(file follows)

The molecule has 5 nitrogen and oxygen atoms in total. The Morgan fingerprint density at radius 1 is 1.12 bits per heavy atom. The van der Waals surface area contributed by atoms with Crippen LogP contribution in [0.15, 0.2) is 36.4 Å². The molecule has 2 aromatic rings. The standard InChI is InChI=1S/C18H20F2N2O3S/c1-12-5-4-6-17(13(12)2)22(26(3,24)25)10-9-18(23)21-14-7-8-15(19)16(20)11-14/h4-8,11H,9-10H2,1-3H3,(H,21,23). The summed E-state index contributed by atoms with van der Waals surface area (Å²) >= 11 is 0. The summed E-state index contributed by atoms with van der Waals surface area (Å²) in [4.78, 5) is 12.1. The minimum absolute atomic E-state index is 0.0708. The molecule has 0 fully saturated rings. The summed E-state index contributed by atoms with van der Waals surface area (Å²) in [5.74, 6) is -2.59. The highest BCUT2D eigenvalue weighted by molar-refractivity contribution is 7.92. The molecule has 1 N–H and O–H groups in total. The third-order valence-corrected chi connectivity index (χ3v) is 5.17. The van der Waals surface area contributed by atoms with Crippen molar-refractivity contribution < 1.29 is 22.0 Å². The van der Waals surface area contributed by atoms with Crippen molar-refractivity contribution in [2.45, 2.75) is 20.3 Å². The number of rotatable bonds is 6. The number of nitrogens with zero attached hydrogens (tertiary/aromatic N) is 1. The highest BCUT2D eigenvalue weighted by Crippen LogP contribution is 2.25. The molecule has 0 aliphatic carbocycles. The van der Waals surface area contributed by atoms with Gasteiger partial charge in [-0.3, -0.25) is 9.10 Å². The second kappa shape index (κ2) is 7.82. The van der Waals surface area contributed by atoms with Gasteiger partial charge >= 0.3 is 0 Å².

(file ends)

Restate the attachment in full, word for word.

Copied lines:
The molecule has 5 nitrogen and oxygen atoms in total. The Morgan fingerprint density at radius 1 is 1.12 bits per heavy atom. The van der Waals surface area contributed by atoms with Crippen LogP contribution in [0.15, 0.2) is 36.4 Å². The molecule has 2 aromatic rings. The standard InChI is InChI=1S/C18H20F2N2O3S/c1-12-5-4-6-17(13(12)2)22(26(3,24)25)10-9-18(23)21-14-7-8-15(19)16(20)11-14/h4-8,11H,9-10H2,1-3H3,(H,21,23). The summed E-state index contributed by atoms with van der Waals surface area (Å²) >= 11 is 0. The summed E-state index contributed by atoms with van der Waals surface area (Å²) in [4.78, 5) is 12.1. The minimum absolute atomic E-state index is 0.0708. The molecule has 0 fully saturated rings. The summed E-state index contributed by atoms with van der Waals surface area (Å²) in [5.74, 6) is -2.59. The highest BCUT2D eigenvalue weighted by molar-refractivity contribution is 7.92. The molecule has 1 N–H and O–H groups in total. The third-order valence-corrected chi connectivity index (χ3v) is 5.17. The van der Waals surface area contributed by atoms with Crippen molar-refractivity contribution < 1.29 is 22.0 Å². The van der Waals surface area contributed by atoms with Crippen molar-refractivity contribution in [2.45, 2.75) is 20.3 Å². The number of rotatable bonds is 6. The number of nitrogens with zero attached hydrogens (tertiary/aromatic N) is 1. The highest BCUT2D eigenvalue weighted by Crippen LogP contribution is 2.25. The molecule has 0 aliphatic carbocycles. The van der Waals surface area contributed by atoms with Gasteiger partial charge in [-0.3, -0.25) is 9.10 Å². The second kappa shape index (κ2) is 7.82. The van der Waals surface area contributed by atoms with Gasteiger partial charge >= 0.3 is 0 Å².